The prisoner states that the Duchy of Lichtenstein is at present in a state of revolution, but that he will write to his parents and request them to obtain from whatever form of Government there may be, the required guarantee that he will remain in Lichtenstein if deported there.

I have the honour to be
Sir
Your obedient servant

F G C M Morgan
Governor

[to] The Under Secretary of State
Home Office
London SW1

Reading Prison [Place of Internment] letter book (P/RP1/8/2/1)

Welcome home after long and weary months

The first man to come home to Remenham was welcomed by the church bells.

On Saturday, November 23, our Church bells rang a “Welcome, home”, and we had the joy of seeing once again our Sidesman, Lieut. C Percival Holloway, after his long and weary months first of imprisonment, and, afterwards, of internment.

Remenham parish magazine, December 1918 (D/P99/28A/4)

Free to leave internment

The Cusden brothers from Reading had spent the entire war cooped up in a German internment camp. Now they were free. Albert was interested in the revolutionary movement and headed for a day in Berlin; back home he would become a member of the Labour Party, and 30 years later his wife Phoebe, as mayor of Reading, would welcome German children from war torn Dusseldorf to the town.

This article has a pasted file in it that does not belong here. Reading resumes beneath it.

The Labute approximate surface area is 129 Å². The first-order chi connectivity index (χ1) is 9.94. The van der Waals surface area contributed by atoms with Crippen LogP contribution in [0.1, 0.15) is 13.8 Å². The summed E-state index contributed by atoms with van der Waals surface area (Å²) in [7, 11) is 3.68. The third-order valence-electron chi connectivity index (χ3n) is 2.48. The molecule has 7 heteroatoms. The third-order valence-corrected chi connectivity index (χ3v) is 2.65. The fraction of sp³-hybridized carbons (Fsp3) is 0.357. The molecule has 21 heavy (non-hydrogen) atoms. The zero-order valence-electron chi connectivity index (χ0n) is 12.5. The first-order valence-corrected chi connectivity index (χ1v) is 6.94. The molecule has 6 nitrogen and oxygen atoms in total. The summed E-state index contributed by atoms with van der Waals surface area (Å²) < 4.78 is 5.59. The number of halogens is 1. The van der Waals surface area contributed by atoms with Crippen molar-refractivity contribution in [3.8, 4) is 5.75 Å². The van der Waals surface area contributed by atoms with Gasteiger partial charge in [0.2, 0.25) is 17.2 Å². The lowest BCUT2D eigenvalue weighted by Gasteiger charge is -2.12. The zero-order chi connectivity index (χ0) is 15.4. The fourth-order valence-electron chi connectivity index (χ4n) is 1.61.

Spandau-Ruhleben 21 November 1918

Der hier internierte
A. E. Cusden & R. G. Arthur
Ist heute aus dem Englanderlager Ruhleben nach Berlin von neun bis sechs Uhr nachmittags beurlaubt worden.

Der Kommandant [signature]
Feldwebelleutnant

Der Soldatenrat

Pass for Albert and a friend to leave the camp at Ruhleben (D/EX1485/4/6)

The interned Germans and pro-Germans could hardly be expected to show much enthusiasm at the defeat and downfall of the Central Powers

Not everyone in Berkshire was pleased by the outcome of the war.

18 Nov 1918

Circular no. 172 of 14.11.18.

A thanksgiving service so far as it is applicable to this Place was held at both the RC service and that conducted by the Nonconformist Minister. There is no [Anglican] Chaplain.